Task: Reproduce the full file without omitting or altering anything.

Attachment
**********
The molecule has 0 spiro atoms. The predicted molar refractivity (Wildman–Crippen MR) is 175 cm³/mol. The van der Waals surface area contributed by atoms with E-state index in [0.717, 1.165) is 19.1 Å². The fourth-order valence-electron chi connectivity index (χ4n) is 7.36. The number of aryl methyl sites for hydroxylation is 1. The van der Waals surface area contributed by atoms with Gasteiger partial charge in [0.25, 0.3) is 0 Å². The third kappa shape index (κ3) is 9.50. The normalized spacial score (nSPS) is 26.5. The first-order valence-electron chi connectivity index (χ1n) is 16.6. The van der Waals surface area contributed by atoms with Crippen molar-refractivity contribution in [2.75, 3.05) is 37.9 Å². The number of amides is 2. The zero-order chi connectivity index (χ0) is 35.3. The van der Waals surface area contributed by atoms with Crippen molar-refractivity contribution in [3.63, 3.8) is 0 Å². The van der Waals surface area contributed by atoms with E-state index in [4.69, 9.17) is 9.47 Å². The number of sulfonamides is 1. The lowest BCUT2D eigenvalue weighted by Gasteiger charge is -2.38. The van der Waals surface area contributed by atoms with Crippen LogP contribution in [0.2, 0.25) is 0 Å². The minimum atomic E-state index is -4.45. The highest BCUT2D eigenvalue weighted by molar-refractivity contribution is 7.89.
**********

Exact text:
The molecule has 0 spiro atoms. The predicted molar refractivity (Wildman–Crippen MR) is 175 cm³/mol. The van der Waals surface area contributed by atoms with E-state index in [0.717, 1.165) is 19.1 Å². The fourth-order valence-electron chi connectivity index (χ4n) is 7.36. The number of aryl methyl sites for hydroxylation is 1. The van der Waals surface area contributed by atoms with Gasteiger partial charge in [0.25, 0.3) is 0 Å². The third kappa shape index (κ3) is 9.50. The normalized spacial score (nSPS) is 26.5. The first-order valence-electron chi connectivity index (χ1n) is 16.6. The van der Waals surface area contributed by atoms with Crippen molar-refractivity contribution in [2.75, 3.05) is 37.9 Å². The number of amides is 2. The zero-order chi connectivity index (χ0) is 35.3. The van der Waals surface area contributed by atoms with Crippen molar-refractivity contribution in [3.63, 3.8) is 0 Å². The van der Waals surface area contributed by atoms with E-state index in [4.69, 9.17) is 9.47 Å². The number of sulfonamides is 1. The lowest BCUT2D eigenvalue weighted by Gasteiger charge is -2.38. The van der Waals surface area contributed by atoms with Crippen LogP contribution in [0.2, 0.25) is 0 Å². The minimum atomic E-state index is -4.45. The highest BCUT2D eigenvalue weighted by molar-refractivity contribution is 7.89.